Courtesy Asia Times Online: At 9:37 Eastern Daylight Time on September 11, 2001, American Airlines Flight 77 slammed into the western side of the Pentagon, killing all 59 passengers and 125 others in the building. News of the crash went global within minutes; yet another symbol of American power was ablaze. For the few still struggling to believe that the United States was under attack, doubt evaporated like the bodies of the many dead.
Conspiracists have puzzled for a decade over the failure to intercept the aircraft – or indeed, take even the elementary step of phoning the Pentagon to warn them of the approach. But only recently has wider attention been paid to the failure of the Central Intelligence Agency’s (CIA’s) Bin Laden unit to tell anyone that “muscle” hijackers, Khalid al-Midhar and Nawaf al-Hazmi, were in the country.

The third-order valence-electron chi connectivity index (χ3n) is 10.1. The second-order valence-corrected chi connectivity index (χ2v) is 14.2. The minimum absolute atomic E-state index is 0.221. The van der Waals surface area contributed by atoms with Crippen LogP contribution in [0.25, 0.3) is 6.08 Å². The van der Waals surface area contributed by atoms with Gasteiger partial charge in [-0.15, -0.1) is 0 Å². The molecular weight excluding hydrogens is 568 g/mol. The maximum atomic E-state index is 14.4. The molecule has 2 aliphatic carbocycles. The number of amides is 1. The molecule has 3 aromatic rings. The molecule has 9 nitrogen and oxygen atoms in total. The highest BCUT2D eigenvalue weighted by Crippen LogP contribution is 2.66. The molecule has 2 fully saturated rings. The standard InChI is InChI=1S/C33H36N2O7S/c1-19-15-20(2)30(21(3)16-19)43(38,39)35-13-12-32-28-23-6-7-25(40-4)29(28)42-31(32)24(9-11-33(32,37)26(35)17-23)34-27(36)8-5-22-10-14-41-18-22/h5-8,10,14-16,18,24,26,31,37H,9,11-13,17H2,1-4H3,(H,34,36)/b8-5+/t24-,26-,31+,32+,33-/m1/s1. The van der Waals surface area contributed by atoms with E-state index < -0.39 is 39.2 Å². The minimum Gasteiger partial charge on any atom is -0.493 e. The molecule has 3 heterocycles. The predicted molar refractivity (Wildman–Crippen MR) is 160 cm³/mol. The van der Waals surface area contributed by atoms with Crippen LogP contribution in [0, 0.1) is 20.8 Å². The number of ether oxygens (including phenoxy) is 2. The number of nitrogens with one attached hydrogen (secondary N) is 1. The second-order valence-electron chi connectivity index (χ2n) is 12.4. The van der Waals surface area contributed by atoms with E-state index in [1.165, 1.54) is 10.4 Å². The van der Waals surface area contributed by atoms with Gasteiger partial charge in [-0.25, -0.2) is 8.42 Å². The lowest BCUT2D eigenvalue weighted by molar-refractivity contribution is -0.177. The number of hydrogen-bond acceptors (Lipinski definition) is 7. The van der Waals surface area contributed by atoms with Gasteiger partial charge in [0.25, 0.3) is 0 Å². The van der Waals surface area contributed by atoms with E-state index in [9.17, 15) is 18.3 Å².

The chairman of the 9/11 Commission, Thomas Keane, is now on record  as calling this “one of the most troubling aspects of our entire report”. How is it that, despite having known for several months about al-Midhar and al-Hazmi, nobody at Alec Station saw fit to mention them to the Federal Bureau of Investigation (FBI), the counter-terrorism policy board in Washington, Immigration or the Defense Department?
The Bin Laden Issue Station – codenamed Alec by insiders such as US Army Lieutenant Colonel Anthony Shaffer – was the CIA unit dedicated to reporting on al-Qaeda leader Osama bin Laden and militants in Afghanistan. It was this unit that had called on authorities in Malaysia to monitor the Kuala Lumpur “terror summit” at which plans for 9/11 were probably finalized. Both al-Midhar and al-Hazmi were at that meeting.